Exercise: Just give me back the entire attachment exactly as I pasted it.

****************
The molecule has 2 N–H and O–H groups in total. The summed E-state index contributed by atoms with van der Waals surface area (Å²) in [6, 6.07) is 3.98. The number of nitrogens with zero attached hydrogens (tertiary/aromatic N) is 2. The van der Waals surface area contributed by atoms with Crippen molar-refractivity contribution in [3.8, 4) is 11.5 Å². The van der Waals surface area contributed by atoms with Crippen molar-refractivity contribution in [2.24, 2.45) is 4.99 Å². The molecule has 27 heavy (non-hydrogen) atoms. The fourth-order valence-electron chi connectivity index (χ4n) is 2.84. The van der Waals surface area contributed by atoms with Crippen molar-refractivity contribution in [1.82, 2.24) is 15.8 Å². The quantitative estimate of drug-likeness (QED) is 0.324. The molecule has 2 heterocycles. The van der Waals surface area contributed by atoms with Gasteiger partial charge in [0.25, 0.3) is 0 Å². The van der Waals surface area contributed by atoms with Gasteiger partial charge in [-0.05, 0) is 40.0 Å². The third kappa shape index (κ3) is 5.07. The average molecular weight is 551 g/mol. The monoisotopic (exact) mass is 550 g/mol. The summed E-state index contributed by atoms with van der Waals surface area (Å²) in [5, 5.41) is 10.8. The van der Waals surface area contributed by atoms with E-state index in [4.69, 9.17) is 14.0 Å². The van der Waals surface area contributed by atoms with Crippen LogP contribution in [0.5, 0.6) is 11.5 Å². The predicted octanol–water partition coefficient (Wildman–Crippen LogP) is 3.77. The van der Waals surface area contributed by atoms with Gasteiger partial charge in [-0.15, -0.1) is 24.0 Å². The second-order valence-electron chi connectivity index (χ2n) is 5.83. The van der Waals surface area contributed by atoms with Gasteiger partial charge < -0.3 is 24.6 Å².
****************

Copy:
The molecule has 2 N–H and O–H groups in total. The summed E-state index contributed by atoms with van der Waals surface area (Å²) in [6, 6.07) is 3.98. The number of nitrogens with zero attached hydrogens (tertiary/aromatic N) is 2. The van der Waals surface area contributed by atoms with Crippen molar-refractivity contribution in [3.8, 4) is 11.5 Å². The van der Waals surface area contributed by atoms with Crippen molar-refractivity contribution in [2.24, 2.45) is 4.99 Å². The molecule has 27 heavy (non-hydrogen) atoms. The fourth-order valence-electron chi connectivity index (χ4n) is 2.84. The van der Waals surface area contributed by atoms with Crippen molar-refractivity contribution in [1.82, 2.24) is 15.8 Å². The quantitative estimate of drug-likeness (QED) is 0.324. The molecule has 2 heterocycles. The van der Waals surface area contributed by atoms with Gasteiger partial charge in [0.25, 0.3) is 0 Å². The van der Waals surface area contributed by atoms with Gasteiger partial charge in [-0.05, 0) is 40.0 Å². The third kappa shape index (κ3) is 5.07. The average molecular weight is 551 g/mol. The monoisotopic (exact) mass is 550 g/mol. The summed E-state index contributed by atoms with van der Waals surface area (Å²) in [5, 5.41) is 10.8. The van der Waals surface area contributed by atoms with E-state index in [4.69, 9.17) is 14.0 Å². The van der Waals surface area contributed by atoms with Crippen LogP contribution in [0.5, 0.6) is 11.5 Å². The predicted octanol–water partition coefficient (Wildman–Crippen LogP) is 3.77. The van der Waals surface area contributed by atoms with Gasteiger partial charge in [-0.15, -0.1) is 24.0 Å². The second-order valence-electron chi connectivity index (χ2n) is 5.83. The van der Waals surface area contributed by atoms with Gasteiger partial charge < -0.3 is 24.6 Å².